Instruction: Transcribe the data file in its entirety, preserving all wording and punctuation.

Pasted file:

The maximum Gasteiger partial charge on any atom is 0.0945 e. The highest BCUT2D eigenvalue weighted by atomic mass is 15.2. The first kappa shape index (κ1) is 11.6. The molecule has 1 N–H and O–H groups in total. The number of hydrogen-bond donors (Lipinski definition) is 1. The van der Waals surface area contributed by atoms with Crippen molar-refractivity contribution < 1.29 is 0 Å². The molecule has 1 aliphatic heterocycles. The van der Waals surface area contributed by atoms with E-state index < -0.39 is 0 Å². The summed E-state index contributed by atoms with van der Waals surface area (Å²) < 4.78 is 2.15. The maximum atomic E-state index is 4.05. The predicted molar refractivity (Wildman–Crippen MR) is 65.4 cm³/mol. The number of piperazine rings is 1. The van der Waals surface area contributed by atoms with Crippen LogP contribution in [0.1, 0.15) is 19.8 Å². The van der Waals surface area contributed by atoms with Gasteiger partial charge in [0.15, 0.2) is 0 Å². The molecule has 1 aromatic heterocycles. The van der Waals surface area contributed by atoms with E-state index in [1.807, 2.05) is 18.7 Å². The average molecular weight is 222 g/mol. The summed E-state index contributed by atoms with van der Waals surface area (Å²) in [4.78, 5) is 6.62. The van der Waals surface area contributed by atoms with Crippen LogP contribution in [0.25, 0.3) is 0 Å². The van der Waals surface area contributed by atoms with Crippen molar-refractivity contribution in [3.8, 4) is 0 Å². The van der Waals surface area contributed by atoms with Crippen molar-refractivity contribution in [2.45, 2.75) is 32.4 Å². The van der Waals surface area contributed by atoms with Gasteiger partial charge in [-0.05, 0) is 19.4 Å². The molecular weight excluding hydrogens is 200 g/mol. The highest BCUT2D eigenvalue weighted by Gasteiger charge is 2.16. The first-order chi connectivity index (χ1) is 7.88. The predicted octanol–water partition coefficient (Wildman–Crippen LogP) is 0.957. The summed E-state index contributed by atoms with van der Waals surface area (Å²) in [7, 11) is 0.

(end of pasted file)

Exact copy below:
The maximum Gasteiger partial charge on any atom is 0.0945 e. The highest BCUT2D eigenvalue weighted by atomic mass is 15.2. The first kappa shape index (κ1) is 11.6. The molecule has 1 N–H and O–H groups in total. The number of hydrogen-bond donors (Lipinski definition) is 1. The van der Waals surface area contributed by atoms with Crippen molar-refractivity contribution < 1.29 is 0 Å². The molecule has 1 aliphatic heterocycles. The van der Waals surface area contributed by atoms with E-state index < -0.39 is 0 Å². The summed E-state index contributed by atoms with van der Waals surface area (Å²) < 4.78 is 2.15. The maximum atomic E-state index is 4.05. The predicted molar refractivity (Wildman–Crippen MR) is 65.4 cm³/mol. The number of piperazine rings is 1. The van der Waals surface area contributed by atoms with Crippen LogP contribution in [0.1, 0.15) is 19.8 Å². The van der Waals surface area contributed by atoms with Gasteiger partial charge in [0.15, 0.2) is 0 Å². The molecule has 1 aromatic heterocycles. The van der Waals surface area contributed by atoms with E-state index in [1.807, 2.05) is 18.7 Å². The average molecular weight is 222 g/mol. The summed E-state index contributed by atoms with van der Waals surface area (Å²) in [4.78, 5) is 6.62. The van der Waals surface area contributed by atoms with Crippen LogP contribution in [0.25, 0.3) is 0 Å². The van der Waals surface area contributed by atoms with Crippen molar-refractivity contribution in [3.8, 4) is 0 Å². The van der Waals surface area contributed by atoms with Crippen molar-refractivity contribution in [2.45, 2.75) is 32.4 Å². The van der Waals surface area contributed by atoms with Gasteiger partial charge in [-0.05, 0) is 19.4 Å². The molecular weight excluding hydrogens is 200 g/mol. The highest BCUT2D eigenvalue weighted by Gasteiger charge is 2.16. The first-order chi connectivity index (χ1) is 7.88. The predicted octanol–water partition coefficient (Wildman–Crippen LogP) is 0.957. The summed E-state index contributed by atoms with van der Waals surface area (Å²) in [7, 11) is 0.